to facilitate the concurrent development of
notebooks and libraries. Also note that it’s much easier to version control
.py file than a notebook (which is just a blob of JSON under the hood). In
the face of changing requirements, using Git to manage the evolution of your
analysis will enable collaboration and help you continue to make an impact.
This organization makes the abstractions we develop over the course of the
project portable; we’re one
setup.py file away from being able to
pip install this work to another project. This reuse saves us critical time and
effort, and lets us focus on the unique challenges of that new project.
Impact Multiplier #2: Composition
Good abstractions enhance impact by making the most of patterns, and principled composition enhances impact by making the most of abstractions. Software engineering is digital alchemy, nothing more or less than a cycle of problem decomposition and solution (or abstraction) composition. That is to say, when we write code, we’re doing composition, regardless of whether we pay attention to how.
Notebook-driven development tends to yield a sort of unbounded, non-linear composition. Perhaps you’ve seen a notebook like this: the first couple cells do imports and read in the data, then the rest form this goop of trial and error, where you can tell from the cell numberings that they’ve been run out of order, so it’s totally unclear what the steps of the pipeline are, let alone how they relate to and depend on each other, and the notebook reads like a meandering run-on sentence, much like this one.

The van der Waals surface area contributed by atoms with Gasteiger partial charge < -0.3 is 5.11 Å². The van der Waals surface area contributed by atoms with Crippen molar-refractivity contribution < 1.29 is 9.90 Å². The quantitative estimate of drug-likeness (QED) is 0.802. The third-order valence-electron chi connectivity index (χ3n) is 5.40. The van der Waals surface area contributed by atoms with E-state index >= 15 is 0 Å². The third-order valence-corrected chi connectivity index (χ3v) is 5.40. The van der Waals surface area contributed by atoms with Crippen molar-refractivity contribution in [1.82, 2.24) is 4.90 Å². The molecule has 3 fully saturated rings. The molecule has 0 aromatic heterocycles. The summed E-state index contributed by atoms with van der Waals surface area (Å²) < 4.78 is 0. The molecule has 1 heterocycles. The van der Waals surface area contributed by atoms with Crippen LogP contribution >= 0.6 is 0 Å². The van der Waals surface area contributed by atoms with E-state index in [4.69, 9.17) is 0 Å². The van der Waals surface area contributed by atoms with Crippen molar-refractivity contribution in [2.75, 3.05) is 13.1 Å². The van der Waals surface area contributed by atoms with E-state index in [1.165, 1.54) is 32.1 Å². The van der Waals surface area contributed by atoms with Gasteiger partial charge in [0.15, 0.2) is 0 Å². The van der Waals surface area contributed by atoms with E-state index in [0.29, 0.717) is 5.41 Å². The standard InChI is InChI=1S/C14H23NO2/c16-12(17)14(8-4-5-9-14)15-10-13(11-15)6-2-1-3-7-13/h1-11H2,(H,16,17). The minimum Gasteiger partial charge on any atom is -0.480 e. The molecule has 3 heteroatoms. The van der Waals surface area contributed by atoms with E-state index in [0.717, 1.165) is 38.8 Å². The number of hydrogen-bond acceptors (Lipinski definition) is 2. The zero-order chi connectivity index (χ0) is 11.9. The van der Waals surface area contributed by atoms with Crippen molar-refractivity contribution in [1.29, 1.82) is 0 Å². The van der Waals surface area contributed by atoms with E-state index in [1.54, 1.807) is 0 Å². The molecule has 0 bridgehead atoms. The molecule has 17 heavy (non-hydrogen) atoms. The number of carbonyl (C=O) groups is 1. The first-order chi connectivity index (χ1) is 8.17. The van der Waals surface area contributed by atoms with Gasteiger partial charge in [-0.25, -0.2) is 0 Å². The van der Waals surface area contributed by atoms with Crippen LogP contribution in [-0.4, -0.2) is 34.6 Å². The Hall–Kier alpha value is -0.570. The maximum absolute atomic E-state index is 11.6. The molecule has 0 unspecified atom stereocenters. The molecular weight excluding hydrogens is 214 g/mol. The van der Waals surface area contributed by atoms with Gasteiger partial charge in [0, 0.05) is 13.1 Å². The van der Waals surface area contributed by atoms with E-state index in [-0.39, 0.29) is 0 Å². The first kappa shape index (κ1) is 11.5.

If this image isn’t relatable, good. That probably means you’ve internalized the importance of abstraction and have, at the very least, given your processing steps names by putting them in functions. However, stopping there fails to unlock the full potential of our abstractions. If we don’t think about the framework with which we’ll compose them, we’re doomed to maintain the unbounded, non-linear composition that bogged us down before. Consider:
df = pd.read_csv('data/initial_housing_data_RAW-2020JAN12.csv') normalize_addresses(df) df['avg_neighborhood_lot_size'] = avg_lot_size(df, by='neighborhood') df = binarize_listing_status(df)
While we can make out the individual steps, the interfaces are all over the
place; one tweaks the data frame in place, another returns a series, and yet
another, a tweaked copy of the data frame. We’re leaving value on the table by
not taking a more principled approach. The guiding principle I suggest is
design functions to be pipelined. Pandas gives us a useful tool to steer us
in this direction: the
For our purposes,